Certain generalizations have been made about coughing: tracheal disease may cause dry, honking, resonant cough (dogs) and dyspnea or strider (cats); bronchiolar disease may cause cough often followed by retching; alveolar disease may cause mild cough with dyspnea, or moist cough, gagging, and expiration of frothy fluid (pulmonary edema); cats rarely cough from pulmonary edema but do from bronchitis, asthma, heart-worm, lungworms, neoplasia, and foreign bodies. One must remember, however, that most coughs sound alike and are difficult to ascribe to a particular etiology.
THE ROLE OF THORACIC RADIOGRAPHY
Thoracic radiography provides valuable information about cardiac size, shape and contour, vascular and lung patterns, pleural changes, thoracic musculoskeletal conformation and conditions. Radiographs help confirm or exclude clinical impressions, support or reject a diagnosis, and provide medical information not otherwise suspected. They should be evaluated in context of the history, physical examination, clinical pathology and ECG. Repeat radiographic evaluations (using the same radiographic technique and positioning as the initial exposures) supply useful comparative data.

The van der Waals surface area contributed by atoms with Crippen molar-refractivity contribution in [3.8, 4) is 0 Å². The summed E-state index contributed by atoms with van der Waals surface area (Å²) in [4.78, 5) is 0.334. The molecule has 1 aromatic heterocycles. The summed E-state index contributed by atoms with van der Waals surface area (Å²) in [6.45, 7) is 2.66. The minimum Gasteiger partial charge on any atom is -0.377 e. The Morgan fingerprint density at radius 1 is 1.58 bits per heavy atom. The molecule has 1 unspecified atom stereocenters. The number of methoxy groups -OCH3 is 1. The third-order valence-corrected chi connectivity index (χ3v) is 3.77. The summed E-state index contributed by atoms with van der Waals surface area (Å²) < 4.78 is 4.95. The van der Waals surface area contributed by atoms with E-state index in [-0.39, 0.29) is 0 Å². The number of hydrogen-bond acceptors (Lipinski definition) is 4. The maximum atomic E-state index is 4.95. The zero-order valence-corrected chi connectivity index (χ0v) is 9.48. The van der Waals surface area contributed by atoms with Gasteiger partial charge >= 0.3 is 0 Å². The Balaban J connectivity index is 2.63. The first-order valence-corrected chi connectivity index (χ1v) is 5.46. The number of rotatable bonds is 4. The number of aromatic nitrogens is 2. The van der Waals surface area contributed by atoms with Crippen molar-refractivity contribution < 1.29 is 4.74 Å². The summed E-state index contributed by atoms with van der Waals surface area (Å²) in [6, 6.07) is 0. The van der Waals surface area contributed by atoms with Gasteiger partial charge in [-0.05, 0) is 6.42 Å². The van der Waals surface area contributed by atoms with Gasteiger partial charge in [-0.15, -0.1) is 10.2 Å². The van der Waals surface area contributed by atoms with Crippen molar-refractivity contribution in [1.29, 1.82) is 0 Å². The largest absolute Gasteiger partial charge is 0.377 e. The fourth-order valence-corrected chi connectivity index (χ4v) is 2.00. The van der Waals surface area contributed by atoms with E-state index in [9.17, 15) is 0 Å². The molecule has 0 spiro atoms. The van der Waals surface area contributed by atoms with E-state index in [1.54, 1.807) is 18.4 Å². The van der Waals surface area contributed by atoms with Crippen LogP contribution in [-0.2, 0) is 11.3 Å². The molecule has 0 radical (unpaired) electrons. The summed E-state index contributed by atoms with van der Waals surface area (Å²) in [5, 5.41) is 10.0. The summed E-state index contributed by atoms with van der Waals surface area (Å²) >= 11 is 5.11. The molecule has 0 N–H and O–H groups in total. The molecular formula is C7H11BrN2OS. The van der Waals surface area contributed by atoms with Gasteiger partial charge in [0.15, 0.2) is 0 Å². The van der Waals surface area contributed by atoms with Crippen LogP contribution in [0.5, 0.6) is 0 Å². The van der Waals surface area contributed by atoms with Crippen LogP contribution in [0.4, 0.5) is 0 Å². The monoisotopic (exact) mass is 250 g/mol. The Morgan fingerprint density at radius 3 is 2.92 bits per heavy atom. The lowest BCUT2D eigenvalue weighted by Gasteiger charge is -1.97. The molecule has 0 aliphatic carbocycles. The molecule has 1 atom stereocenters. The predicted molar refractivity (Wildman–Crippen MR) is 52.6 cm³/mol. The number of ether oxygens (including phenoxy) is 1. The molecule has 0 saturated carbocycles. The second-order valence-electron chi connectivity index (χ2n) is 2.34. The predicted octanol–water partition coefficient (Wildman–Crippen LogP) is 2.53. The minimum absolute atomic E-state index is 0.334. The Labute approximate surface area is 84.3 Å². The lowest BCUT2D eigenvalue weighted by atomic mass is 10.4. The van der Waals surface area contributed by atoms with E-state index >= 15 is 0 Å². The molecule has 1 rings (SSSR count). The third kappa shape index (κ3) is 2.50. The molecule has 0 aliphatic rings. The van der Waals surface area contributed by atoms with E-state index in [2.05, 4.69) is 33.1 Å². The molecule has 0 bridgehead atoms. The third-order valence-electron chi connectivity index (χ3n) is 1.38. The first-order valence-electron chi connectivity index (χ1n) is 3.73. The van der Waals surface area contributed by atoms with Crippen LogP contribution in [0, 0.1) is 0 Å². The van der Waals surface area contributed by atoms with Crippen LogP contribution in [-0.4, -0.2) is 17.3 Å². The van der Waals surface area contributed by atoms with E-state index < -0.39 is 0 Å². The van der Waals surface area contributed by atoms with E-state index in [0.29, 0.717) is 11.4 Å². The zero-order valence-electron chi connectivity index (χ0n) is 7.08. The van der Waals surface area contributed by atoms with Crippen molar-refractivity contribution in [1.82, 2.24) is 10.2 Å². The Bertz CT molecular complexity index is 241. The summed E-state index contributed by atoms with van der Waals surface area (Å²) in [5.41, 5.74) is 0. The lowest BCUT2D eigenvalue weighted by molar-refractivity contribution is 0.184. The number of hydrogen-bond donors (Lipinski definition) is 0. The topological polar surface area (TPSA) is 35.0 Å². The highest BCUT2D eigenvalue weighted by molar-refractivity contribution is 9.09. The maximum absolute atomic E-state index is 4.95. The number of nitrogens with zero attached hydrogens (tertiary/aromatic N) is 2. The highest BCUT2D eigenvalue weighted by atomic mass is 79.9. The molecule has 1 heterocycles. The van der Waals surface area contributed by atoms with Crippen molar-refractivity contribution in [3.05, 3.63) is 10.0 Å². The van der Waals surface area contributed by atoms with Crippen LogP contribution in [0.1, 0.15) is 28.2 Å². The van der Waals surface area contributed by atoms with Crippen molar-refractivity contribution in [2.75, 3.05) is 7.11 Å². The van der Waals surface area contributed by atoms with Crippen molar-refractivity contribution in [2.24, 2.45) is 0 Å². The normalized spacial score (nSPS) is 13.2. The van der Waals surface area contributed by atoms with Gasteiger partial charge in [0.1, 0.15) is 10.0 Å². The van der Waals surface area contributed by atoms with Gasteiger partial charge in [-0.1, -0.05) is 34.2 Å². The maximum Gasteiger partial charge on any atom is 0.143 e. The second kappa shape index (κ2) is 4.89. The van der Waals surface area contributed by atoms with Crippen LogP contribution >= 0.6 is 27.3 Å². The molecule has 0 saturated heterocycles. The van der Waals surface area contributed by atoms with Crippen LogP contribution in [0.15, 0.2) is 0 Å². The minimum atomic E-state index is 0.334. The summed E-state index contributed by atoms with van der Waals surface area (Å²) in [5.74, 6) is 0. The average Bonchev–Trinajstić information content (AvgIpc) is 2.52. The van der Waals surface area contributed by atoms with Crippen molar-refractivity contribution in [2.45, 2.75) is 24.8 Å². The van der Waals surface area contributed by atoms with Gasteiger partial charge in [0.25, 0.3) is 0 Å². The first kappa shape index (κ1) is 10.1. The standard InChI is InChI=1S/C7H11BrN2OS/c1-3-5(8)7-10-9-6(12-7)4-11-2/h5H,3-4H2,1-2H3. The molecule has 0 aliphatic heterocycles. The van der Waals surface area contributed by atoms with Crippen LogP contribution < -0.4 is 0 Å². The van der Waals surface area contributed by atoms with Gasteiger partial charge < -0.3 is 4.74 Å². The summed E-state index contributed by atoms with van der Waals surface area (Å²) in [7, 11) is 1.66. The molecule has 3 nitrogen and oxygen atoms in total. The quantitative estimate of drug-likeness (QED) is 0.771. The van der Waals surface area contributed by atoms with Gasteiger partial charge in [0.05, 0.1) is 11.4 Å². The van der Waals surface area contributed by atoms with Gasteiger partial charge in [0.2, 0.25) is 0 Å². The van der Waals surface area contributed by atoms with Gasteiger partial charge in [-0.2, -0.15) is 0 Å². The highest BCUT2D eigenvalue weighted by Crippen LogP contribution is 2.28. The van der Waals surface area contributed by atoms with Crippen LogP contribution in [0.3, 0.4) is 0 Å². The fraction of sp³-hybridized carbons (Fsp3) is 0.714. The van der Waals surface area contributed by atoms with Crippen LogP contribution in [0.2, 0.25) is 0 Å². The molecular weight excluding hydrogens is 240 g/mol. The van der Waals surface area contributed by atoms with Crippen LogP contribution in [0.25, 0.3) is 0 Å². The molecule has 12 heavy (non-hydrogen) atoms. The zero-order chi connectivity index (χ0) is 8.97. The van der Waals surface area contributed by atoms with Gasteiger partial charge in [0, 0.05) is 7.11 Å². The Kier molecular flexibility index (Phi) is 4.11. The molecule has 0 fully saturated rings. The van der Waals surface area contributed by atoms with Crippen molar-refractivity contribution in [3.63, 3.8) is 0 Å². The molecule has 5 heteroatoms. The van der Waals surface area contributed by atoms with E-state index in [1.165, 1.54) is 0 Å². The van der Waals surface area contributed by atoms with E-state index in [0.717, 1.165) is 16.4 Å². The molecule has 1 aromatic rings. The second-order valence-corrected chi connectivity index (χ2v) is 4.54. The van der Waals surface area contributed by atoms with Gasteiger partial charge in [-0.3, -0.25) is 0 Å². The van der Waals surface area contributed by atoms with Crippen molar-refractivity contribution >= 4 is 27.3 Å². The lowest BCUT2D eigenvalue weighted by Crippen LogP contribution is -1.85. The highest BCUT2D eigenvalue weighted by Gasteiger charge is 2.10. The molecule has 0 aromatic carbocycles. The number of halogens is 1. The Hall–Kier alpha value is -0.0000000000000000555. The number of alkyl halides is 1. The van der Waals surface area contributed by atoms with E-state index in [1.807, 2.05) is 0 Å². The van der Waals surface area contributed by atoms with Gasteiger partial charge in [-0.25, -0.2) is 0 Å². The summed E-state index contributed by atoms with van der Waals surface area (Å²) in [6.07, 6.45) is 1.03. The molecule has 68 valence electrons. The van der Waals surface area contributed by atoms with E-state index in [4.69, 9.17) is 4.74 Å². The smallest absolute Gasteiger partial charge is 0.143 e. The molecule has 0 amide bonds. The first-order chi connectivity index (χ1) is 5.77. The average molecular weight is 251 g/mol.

The importance of good technical quality to avoid misleading or erroneous diagnosis cannot be overstated. Two well-positioned radiographic views (a lateral projection and either dorsoventral or ventrodorsal projection) are essential for a complete evaluation. Films should be exposed at peak inspiration (poorly inflated lungs will appear increased in density [i.e., 'whiter']) using a high kVp/low mAs technique. Abnormalities of cardiac size and shape must be evaluated with the entire database. Breed conformation, state of respiration, obesity, relative state of hydration, stage of cardiac cycle, positioning errors and effusions alter radiographic appearances. Over exposure can result in loss of important information about the respiratory system; under exposure can cause the clinician to "over interpret" lung field markings. Faulty development process can adversely affect film quality.